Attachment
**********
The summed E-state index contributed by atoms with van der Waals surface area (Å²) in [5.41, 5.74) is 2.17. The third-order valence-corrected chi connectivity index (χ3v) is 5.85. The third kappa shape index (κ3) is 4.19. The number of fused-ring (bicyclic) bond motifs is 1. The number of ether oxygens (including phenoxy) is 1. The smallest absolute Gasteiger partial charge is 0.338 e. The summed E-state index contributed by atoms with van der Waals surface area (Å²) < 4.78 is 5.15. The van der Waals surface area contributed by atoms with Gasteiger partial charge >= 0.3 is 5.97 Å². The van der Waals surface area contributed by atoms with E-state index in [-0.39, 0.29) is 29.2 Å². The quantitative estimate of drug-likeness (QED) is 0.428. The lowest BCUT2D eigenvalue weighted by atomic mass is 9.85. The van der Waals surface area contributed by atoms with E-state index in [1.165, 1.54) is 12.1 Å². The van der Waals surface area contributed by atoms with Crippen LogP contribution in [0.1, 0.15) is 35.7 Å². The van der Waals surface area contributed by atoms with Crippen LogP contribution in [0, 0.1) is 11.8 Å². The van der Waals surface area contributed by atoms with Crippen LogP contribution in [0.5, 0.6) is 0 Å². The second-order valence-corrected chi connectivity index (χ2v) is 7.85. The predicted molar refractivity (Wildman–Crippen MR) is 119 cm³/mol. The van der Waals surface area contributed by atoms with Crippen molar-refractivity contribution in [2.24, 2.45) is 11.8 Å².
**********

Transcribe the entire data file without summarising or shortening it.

The summed E-state index contributed by atoms with van der Waals surface area (Å²) in [5.41, 5.74) is 2.17. The third-order valence-corrected chi connectivity index (χ3v) is 5.85. The third kappa shape index (κ3) is 4.19. The number of fused-ring (bicyclic) bond motifs is 1. The number of ether oxygens (including phenoxy) is 1. The smallest absolute Gasteiger partial charge is 0.338 e. The summed E-state index contributed by atoms with van der Waals surface area (Å²) < 4.78 is 5.15. The van der Waals surface area contributed by atoms with Gasteiger partial charge >= 0.3 is 5.97 Å². The van der Waals surface area contributed by atoms with E-state index in [-0.39, 0.29) is 29.2 Å². The quantitative estimate of drug-likeness (QED) is 0.428. The lowest BCUT2D eigenvalue weighted by atomic mass is 9.85. The van der Waals surface area contributed by atoms with E-state index in [1.165, 1.54) is 12.1 Å². The van der Waals surface area contributed by atoms with Crippen LogP contribution in [0.1, 0.15) is 35.7 Å². The van der Waals surface area contributed by atoms with Crippen LogP contribution in [0, 0.1) is 11.8 Å². The van der Waals surface area contributed by atoms with Crippen LogP contribution in [0.5, 0.6) is 0 Å². The second-order valence-corrected chi connectivity index (χ2v) is 7.85. The predicted molar refractivity (Wildman–Crippen MR) is 119 cm³/mol. The van der Waals surface area contributed by atoms with Crippen molar-refractivity contribution in [2.24, 2.45) is 11.8 Å².